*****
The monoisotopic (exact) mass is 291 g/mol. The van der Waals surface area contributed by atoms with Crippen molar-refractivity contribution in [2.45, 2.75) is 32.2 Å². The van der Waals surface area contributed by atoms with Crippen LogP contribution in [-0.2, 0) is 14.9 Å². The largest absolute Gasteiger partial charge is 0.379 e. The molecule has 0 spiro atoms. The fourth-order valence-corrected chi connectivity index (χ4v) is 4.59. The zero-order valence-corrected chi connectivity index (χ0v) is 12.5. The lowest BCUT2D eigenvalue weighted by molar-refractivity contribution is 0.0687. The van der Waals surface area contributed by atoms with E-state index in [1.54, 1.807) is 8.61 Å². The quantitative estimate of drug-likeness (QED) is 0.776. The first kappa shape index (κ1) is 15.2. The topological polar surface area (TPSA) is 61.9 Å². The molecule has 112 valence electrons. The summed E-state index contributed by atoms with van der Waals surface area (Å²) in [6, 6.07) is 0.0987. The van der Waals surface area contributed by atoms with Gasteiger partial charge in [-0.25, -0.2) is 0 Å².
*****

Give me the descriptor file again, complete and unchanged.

The monoisotopic (exact) mass is 291 g/mol. The van der Waals surface area contributed by atoms with Crippen molar-refractivity contribution in [2.45, 2.75) is 32.2 Å². The van der Waals surface area contributed by atoms with Crippen LogP contribution in [-0.2, 0) is 14.9 Å². The largest absolute Gasteiger partial charge is 0.379 e. The molecule has 0 spiro atoms. The fourth-order valence-corrected chi connectivity index (χ4v) is 4.59. The zero-order valence-corrected chi connectivity index (χ0v) is 12.5. The lowest BCUT2D eigenvalue weighted by molar-refractivity contribution is 0.0687. The van der Waals surface area contributed by atoms with E-state index in [1.54, 1.807) is 8.61 Å². The quantitative estimate of drug-likeness (QED) is 0.776. The first kappa shape index (κ1) is 15.2. The topological polar surface area (TPSA) is 61.9 Å². The molecule has 112 valence electrons. The summed E-state index contributed by atoms with van der Waals surface area (Å²) in [6, 6.07) is 0.0987. The van der Waals surface area contributed by atoms with Gasteiger partial charge in [-0.25, -0.2) is 0 Å².